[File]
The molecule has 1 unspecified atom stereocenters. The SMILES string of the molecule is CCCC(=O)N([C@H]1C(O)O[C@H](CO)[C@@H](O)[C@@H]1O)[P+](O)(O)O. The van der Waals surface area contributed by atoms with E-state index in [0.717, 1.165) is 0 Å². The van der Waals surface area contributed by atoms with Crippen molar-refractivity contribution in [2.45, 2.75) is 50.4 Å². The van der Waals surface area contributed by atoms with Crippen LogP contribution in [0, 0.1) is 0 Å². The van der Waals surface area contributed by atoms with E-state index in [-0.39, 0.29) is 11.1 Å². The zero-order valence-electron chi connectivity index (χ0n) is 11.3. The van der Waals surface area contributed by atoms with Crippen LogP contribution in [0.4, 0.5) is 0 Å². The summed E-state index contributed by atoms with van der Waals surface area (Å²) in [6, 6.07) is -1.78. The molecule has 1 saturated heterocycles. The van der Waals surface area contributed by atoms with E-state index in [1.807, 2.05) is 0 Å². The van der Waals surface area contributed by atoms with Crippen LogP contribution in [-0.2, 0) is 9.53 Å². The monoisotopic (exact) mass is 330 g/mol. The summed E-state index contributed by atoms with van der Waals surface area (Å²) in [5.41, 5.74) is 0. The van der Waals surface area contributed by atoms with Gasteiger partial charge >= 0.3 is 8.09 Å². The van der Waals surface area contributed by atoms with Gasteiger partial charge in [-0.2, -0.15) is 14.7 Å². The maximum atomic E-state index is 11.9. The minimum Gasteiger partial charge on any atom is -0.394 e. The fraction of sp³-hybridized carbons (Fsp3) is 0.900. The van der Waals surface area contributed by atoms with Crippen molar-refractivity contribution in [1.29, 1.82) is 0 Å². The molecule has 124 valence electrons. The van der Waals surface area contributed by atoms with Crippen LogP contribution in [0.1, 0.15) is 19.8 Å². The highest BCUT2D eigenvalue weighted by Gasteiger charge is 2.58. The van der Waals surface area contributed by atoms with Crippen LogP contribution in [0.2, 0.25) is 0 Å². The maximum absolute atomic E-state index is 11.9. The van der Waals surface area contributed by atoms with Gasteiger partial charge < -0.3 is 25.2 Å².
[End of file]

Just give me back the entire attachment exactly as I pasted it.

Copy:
The molecule has 1 unspecified atom stereocenters. The SMILES string of the molecule is CCCC(=O)N([C@H]1C(O)O[C@H](CO)[C@@H](O)[C@@H]1O)[P+](O)(O)O. The van der Waals surface area contributed by atoms with E-state index in [0.717, 1.165) is 0 Å². The van der Waals surface area contributed by atoms with Crippen molar-refractivity contribution in [2.45, 2.75) is 50.4 Å². The van der Waals surface area contributed by atoms with Crippen LogP contribution in [0, 0.1) is 0 Å². The van der Waals surface area contributed by atoms with E-state index in [-0.39, 0.29) is 11.1 Å². The zero-order valence-electron chi connectivity index (χ0n) is 11.3. The van der Waals surface area contributed by atoms with Crippen LogP contribution in [0.4, 0.5) is 0 Å². The summed E-state index contributed by atoms with van der Waals surface area (Å²) in [6, 6.07) is -1.78. The molecule has 1 saturated heterocycles. The van der Waals surface area contributed by atoms with E-state index in [1.807, 2.05) is 0 Å². The van der Waals surface area contributed by atoms with Crippen LogP contribution in [-0.2, 0) is 9.53 Å². The monoisotopic (exact) mass is 330 g/mol. The summed E-state index contributed by atoms with van der Waals surface area (Å²) in [5.41, 5.74) is 0. The van der Waals surface area contributed by atoms with Gasteiger partial charge >= 0.3 is 8.09 Å². The van der Waals surface area contributed by atoms with Gasteiger partial charge in [-0.2, -0.15) is 14.7 Å². The maximum atomic E-state index is 11.9. The minimum Gasteiger partial charge on any atom is -0.394 e. The fraction of sp³-hybridized carbons (Fsp3) is 0.900. The van der Waals surface area contributed by atoms with Crippen molar-refractivity contribution in [1.29, 1.82) is 0 Å². The molecule has 124 valence electrons. The van der Waals surface area contributed by atoms with Crippen LogP contribution in [0.1, 0.15) is 19.8 Å². The highest BCUT2D eigenvalue weighted by Gasteiger charge is 2.58. The van der Waals surface area contributed by atoms with Crippen LogP contribution in [0.2, 0.25) is 0 Å². The maximum absolute atomic E-state index is 11.9. The van der Waals surface area contributed by atoms with Gasteiger partial charge < -0.3 is 25.2 Å².